The Pink Whisk Guide to Cake Making – Review and Giveaway #28
I’m sure most of you will know Ruth Clemens as the highly accomplished finalist in the first series of The Great British Bake Off on BBC television three years ago. I expect most of you will be familiar with her engaging and informative blog The Pink Whisk. But did you know that she has published not one, but two print books as well as several e-books? The Busy Girl’s Guide to Cake Decorating which I have to confess I have not seen, came first. I was, however, recently sent a copy of her second book, The Pink Whisk Guide to Cake Making to review. Published by David & Charles it is priced at £12.99 and is available in most book shops as well as from The Pink Whisk’s very own online shop.
I have been following The Pink Whisk blog since its inception back in 2010 and have found it interesting, thorough and informative. I’ve tried a few of Ruth’s recipes in the past and they have worked really well every time; she is not a ‘fling it all together and hope for the best’ type of girl. She has her readers very much in mind when writing and delivers well researched, practised and reliable recipes. This approach carries through to her book. In the introduction Ruth explains how she made 25 versions of her golden syrup cake before she was satisfied enough to include this recipe in her book – see what I mean about thorough?
Aimed primarily at the novice or unconfident baker, this 127 page step-by-step guide leads the reader gently but smartly through the art of making cakes. There is a guide to equipment, a comprehensive guide to basic ingredients and a few pages of techniques such as how to tell when a cake is properly baked, how to line a tin and how to rescue your cake when it looks as though it’s gone wrong. The main part of the book contains the recipes and is divided between the three main methods of creation: creaming, whisking and melting. Top tips are given throughout and whilst the reader is given explicit technical instructions to follow, they are also encouraged to be adventurous and play with different flavours. Although there are only 28 recipes in total, they are by no means standard fare. Ruth has come up with a diversity of types and flavours and there are bakes here to interest the more experienced cook as well as the beginner. The rhubarb and custard bombe sounds particularly fun and quite a technical challenge as well – it’s rhubarb season at the moment …..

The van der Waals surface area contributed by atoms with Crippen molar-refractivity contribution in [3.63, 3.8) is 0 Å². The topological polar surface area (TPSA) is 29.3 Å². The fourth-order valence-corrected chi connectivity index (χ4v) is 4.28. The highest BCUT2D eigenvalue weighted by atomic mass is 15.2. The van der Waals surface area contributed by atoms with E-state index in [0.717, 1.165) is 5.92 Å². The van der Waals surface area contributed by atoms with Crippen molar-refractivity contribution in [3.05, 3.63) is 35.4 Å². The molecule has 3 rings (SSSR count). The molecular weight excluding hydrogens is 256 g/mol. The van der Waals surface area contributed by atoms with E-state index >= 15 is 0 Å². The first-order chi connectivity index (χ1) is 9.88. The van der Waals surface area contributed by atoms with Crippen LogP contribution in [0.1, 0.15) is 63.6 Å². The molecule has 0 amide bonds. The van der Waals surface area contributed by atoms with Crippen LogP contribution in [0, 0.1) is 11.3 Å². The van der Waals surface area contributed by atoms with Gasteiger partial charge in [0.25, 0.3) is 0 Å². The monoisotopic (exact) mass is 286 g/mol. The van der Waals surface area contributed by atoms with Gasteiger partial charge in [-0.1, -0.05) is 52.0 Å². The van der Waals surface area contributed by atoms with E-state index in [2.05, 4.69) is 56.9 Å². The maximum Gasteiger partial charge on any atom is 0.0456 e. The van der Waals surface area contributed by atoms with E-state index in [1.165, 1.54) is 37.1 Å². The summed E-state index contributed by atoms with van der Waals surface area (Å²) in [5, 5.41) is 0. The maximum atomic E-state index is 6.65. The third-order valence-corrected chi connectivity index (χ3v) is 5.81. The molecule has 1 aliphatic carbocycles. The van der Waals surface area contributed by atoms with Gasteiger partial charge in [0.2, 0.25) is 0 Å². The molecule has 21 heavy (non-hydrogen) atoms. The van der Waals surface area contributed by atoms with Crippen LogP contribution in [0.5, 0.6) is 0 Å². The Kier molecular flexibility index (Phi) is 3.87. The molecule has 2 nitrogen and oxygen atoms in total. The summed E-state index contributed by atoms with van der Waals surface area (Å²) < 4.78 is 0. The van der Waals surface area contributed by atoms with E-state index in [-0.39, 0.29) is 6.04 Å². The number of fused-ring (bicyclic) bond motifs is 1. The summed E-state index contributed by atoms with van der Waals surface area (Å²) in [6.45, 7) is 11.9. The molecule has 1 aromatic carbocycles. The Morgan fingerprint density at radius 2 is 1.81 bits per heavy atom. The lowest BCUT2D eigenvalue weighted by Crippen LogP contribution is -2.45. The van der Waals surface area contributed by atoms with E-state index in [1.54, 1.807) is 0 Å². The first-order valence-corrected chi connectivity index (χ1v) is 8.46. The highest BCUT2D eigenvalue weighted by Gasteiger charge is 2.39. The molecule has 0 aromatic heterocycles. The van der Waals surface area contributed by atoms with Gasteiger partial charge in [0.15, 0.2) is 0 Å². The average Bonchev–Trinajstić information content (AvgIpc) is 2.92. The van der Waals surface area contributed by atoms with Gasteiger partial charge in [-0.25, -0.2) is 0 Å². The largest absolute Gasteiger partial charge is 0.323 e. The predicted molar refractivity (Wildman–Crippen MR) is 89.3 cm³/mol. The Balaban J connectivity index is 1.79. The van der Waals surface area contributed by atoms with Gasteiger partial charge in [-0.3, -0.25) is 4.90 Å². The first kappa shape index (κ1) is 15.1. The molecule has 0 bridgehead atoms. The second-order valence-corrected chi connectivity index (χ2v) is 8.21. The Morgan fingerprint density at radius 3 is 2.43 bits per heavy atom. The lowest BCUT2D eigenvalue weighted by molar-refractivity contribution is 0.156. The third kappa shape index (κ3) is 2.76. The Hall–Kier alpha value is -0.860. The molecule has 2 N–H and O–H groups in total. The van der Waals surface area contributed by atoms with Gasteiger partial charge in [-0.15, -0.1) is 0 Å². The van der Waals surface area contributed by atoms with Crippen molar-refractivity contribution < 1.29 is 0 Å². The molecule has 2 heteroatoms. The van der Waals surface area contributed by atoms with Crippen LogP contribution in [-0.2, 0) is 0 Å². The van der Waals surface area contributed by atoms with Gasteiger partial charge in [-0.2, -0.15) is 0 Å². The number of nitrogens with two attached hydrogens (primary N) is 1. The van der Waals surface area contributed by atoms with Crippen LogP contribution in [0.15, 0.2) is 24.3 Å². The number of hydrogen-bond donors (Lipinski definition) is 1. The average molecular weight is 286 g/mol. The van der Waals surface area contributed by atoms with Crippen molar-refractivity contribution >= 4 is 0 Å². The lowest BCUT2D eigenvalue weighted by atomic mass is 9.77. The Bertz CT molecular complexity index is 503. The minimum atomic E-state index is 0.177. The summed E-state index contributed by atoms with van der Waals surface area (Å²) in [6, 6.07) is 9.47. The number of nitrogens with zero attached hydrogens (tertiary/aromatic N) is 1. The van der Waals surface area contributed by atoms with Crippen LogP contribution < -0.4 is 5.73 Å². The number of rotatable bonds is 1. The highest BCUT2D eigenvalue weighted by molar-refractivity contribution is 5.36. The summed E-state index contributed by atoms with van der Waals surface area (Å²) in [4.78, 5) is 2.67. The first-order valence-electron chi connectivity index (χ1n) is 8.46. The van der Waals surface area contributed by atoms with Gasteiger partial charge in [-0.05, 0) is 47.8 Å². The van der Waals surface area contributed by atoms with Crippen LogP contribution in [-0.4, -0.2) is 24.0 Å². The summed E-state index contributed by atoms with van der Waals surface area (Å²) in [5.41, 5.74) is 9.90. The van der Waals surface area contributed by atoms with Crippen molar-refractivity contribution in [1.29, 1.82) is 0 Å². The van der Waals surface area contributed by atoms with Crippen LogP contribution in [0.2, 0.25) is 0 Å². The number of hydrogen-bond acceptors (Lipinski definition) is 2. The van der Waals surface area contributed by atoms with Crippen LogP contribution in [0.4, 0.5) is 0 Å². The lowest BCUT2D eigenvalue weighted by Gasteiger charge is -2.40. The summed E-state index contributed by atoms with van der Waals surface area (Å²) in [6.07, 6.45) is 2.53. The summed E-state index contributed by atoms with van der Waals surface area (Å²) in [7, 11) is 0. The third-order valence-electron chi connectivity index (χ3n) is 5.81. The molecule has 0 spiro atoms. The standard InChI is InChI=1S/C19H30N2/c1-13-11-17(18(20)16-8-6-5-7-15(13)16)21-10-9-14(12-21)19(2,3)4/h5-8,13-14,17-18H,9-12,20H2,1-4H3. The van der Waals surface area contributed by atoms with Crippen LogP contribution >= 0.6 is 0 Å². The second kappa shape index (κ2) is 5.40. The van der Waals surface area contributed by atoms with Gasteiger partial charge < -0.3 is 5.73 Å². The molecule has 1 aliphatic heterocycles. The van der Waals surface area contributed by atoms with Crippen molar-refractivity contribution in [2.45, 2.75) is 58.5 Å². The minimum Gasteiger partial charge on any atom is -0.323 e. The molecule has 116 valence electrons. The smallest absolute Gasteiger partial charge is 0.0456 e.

As you’d expect from the pink whisk, pink is the dominant colour of the book with either text or pages in pink with flourishes of pastel blue which gives a bit of contrast. There are plenty of pictures to give an idea of what the final bake should look like, something that is lacking in most cookbooks these days. Many of the recipes have photos to accompany the step-by-step instructions. These recipes are then followed by something similar, so the same method can be used – a nifty way of providing interest without having to photograph every step again. Once a Victoria sponge has been mastered, for example, a whole world of combinations is opened up.
The banana and cardamom chocolate brownie cake grabbed my attention and I fully intended to make it. But when I was ready to start baking, I realised I didn’t have any bananas. I did, however have some fudge made by my aunt and given to me at Christmas, so I rapidly changed track and turned my hand to Ruth’s choc chip and fudge Madeira cake. I made a few adjustments of course – I just can’t help myself (sorry Ruth!). For a start, I decided to make this as a traybake rather than a loaf cake.
This is how I made
Choc Chip and Fudge Madeira Squares
- Creamed 150g unsalted butter with 150g vanilla sugar (caster) until very light & fluffy.
- Beat in 2 duck eggs.
- Sifted in 180g flour (half wholemeal spelt, half white) and 3/4 tsp baking powder.
- Added 60g dark chocolate buttons and 50g chopped fudge.
- Spooned into an 8″ (20 cm) sq cake mould and baked at 180C for 25 minutes, when it was risen, golden and an inserted skewer came out clean.
- Melted 25g dark chocolate and drizzled it very inelegantly over the top of the cake.
- Scattered 25g chopped fudge over the top.
- Allowed to cool then cut into 12 rectangles.
I had complete confidence in Ruth and knew this cake would turn out well and it did. It rose well, cut well, looked good and tasted good. It was not as sweet as I thought it might be, which I take to be a bonus. It’s a real crowd pleaser that I suspect would go down well at any cake sale. That banana and cardamom chocolate brownie cake is definitely on my radar.